Bravo Hajra for speaking out against such horror. Rape is never the fault of the victim, EVER. It is a crime of brutality, of the strong brutalizing the weaker. So sad to hear of this victim, and think of all the others. It sure takes Delhi off my bucket list of places I want to see.
Will the real men please stand up
|December 29, 2012||Posted by Hajra under Horror, Trouble, Women|
On the morning of 17th December 2012, I woke up to news of a horrendous crime done yet again. A rape case in Delhi. I have lived in the city for a year, studied there, worked there and a lot of people have telling me to write about it on my blog. So finally, I do it. Just hours after the victim breathed her last.
A 23 year old girl and her male friend were returning from the movies. They boarded a bus and little did they know that the bus was stolen and the five passengers in the bus were friends of the driver. What followed was assault of the victim, her friend, her being gang raped, being hit multiple times with a metal rod; all this while driving through the city and then being dumped.
The lady suffered several injuries, her intestines had to be removed and breath her last a few hours ago.
Delhi is described as India’s rape capital. But it isn’t only about the city. It is about doing something so horrible and getting away with it. Its about security, about safety and about humanity.
It isn’t the first time a girl has been raped, not at least the first time in Delhi. The city reported over 24,000 rape incidents just last year. Only one person out of those thousand accused of rape was charged. Wait, the horror isn’t over. A lot more than 24,000 cases have not been reported – out of shame, out of lack of faith in justice, out of lack of support from family and out of sheer fear of the police.
But what followed was a public outrage so tremendous that it jolted the whole nation. The public wants a speedy trial and a strict punishment. Not just strict, very strict.
And while the country battled for stricter laws and better police forces, the horror continued.
In the very same city that stood up for justice and people thronged for protests, another lady was gang raped and dumped on the streets of Delhi just after Christmas.
And in Punjab, a 17 year old gang rape victim, committed suicide after the police pressured her to marry one of her attackers.
Are you we losing it?
I don’t know who not to blame. The men involved in such dreadful acts need to be put behind bars for life – and life means forever and ever.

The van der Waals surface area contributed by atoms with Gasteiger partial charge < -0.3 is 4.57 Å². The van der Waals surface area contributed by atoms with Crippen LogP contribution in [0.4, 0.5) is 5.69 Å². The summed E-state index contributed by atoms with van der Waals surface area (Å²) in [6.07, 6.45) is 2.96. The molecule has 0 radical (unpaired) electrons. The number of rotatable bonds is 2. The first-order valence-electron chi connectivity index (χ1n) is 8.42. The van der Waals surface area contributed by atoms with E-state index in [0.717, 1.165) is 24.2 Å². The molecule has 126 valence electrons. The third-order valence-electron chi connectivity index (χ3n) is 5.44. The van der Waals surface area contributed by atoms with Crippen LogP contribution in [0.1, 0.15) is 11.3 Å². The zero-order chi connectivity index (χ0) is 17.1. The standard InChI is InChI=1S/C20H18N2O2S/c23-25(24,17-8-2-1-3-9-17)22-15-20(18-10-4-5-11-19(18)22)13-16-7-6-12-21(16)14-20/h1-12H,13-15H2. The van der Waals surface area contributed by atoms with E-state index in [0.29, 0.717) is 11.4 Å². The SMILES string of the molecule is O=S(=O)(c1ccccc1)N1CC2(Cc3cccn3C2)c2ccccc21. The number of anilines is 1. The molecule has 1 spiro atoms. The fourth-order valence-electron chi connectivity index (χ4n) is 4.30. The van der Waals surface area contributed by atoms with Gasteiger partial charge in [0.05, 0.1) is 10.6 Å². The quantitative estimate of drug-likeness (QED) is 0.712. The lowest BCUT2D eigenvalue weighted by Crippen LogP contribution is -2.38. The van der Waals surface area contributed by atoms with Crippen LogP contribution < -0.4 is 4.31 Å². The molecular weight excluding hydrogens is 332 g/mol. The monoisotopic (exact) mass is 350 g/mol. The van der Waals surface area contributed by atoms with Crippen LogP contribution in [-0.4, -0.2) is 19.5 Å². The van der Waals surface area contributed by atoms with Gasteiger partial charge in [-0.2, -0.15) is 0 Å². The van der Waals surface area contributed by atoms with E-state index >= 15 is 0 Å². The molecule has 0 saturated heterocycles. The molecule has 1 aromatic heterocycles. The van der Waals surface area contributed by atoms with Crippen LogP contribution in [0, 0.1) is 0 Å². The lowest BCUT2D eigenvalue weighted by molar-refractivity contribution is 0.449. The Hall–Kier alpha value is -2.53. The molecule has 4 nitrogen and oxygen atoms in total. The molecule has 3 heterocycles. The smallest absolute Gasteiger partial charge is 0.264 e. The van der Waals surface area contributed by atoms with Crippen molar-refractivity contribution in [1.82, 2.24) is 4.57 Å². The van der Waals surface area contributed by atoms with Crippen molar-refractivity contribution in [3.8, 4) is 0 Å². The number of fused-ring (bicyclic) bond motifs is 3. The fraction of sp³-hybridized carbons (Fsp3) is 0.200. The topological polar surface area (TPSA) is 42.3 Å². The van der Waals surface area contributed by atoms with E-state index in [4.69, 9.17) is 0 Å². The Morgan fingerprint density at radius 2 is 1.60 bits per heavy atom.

But what about the police involved. And people who question the victim saying that she shouldn’t have been on the road at 10 PM, that she shouldn’t have worn clothes that “lead” to such offences, that it was her fault to some extent.
Are we the problem?
We are in one way. We tell the woman “how not to get raped”. Why don’t we tell the men “don’t rape”. Wait, why don’t some of the men know it already. Don’t we all like living in a world where we can step out at any time of the day (or night) and be sure that we don’t get raped and beaten to death. Without having to carry Swiss army knives, pepper sprays and other ways to “protect” ourselves.
I end the year saying a silent prayer for women out there who fear men, who have fought against men for respect, who have been assaulted, who have been raped, who have been beaten to death, who have been questioned for the way they dress, who have felt unsafe stepping out of the house alone and for those who didn’t get a chance to raise their voice against all the atrocities.
Here’s hoping 2013 will be a little less evil.
Hajra - This was a horrifying incident that happened and yes, we need to stand up against such horrendous crimes and start a movement to punish those responsible.
I know how the bureaucracy works back there and it is something we feel ashamed of,, but really we are just not doing anything which will really see the end of such crimes.
Hajra this is ridiculous I can not believe a bus could travel though the city undetected. The family should be able to sue the bus operator like the city or whoever. This disgusts me that women are being made to feel they are to blame for crimes committed against them.
This upsets me very much.
What a horrible shame that the police wanted the rape victim to marry her attacker. What a twisted society?